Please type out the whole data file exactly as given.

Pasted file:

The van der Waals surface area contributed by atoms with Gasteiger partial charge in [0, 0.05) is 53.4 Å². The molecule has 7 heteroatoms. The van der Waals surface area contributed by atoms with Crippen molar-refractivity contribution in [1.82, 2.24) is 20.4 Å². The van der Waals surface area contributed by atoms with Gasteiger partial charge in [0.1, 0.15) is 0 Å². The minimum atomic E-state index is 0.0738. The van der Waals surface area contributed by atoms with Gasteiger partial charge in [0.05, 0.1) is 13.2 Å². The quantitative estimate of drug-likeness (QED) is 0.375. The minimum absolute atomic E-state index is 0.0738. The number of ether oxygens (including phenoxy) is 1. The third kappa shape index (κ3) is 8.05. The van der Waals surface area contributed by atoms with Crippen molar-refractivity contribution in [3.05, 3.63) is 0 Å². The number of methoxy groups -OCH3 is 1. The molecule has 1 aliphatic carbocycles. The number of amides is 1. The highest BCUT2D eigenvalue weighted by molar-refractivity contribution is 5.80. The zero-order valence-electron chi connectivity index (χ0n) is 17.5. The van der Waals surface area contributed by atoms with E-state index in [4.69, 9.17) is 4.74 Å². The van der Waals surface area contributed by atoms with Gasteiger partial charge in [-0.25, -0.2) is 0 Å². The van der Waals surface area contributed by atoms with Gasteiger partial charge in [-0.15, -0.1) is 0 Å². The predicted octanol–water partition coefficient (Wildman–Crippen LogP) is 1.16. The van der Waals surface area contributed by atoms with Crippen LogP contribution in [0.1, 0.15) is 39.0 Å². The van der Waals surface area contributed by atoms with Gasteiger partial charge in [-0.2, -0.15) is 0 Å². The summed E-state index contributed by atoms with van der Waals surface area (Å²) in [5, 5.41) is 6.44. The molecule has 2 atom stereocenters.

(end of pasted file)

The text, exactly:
The van der Waals surface area contributed by atoms with Gasteiger partial charge in [0, 0.05) is 53.4 Å². The molecule has 7 heteroatoms. The van der Waals surface area contributed by atoms with Crippen molar-refractivity contribution in [1.82, 2.24) is 20.4 Å². The van der Waals surface area contributed by atoms with Gasteiger partial charge in [0.1, 0.15) is 0 Å². The minimum atomic E-state index is 0.0738. The van der Waals surface area contributed by atoms with Gasteiger partial charge in [0.05, 0.1) is 13.2 Å². The quantitative estimate of drug-likeness (QED) is 0.375. The minimum absolute atomic E-state index is 0.0738. The number of ether oxygens (including phenoxy) is 1. The third kappa shape index (κ3) is 8.05. The van der Waals surface area contributed by atoms with Crippen molar-refractivity contribution in [3.05, 3.63) is 0 Å². The number of methoxy groups -OCH3 is 1. The molecule has 1 aliphatic carbocycles. The number of amides is 1. The highest BCUT2D eigenvalue weighted by molar-refractivity contribution is 5.80. The zero-order valence-electron chi connectivity index (χ0n) is 17.5. The van der Waals surface area contributed by atoms with E-state index in [4.69, 9.17) is 4.74 Å². The van der Waals surface area contributed by atoms with Gasteiger partial charge in [-0.25, -0.2) is 0 Å². The van der Waals surface area contributed by atoms with Gasteiger partial charge in [-0.15, -0.1) is 0 Å². The predicted octanol–water partition coefficient (Wildman–Crippen LogP) is 1.16. The van der Waals surface area contributed by atoms with Crippen LogP contribution in [0.1, 0.15) is 39.0 Å². The van der Waals surface area contributed by atoms with Gasteiger partial charge in [-0.2, -0.15) is 0 Å². The summed E-state index contributed by atoms with van der Waals surface area (Å²) in [5, 5.41) is 6.44. The molecule has 2 atom stereocenters.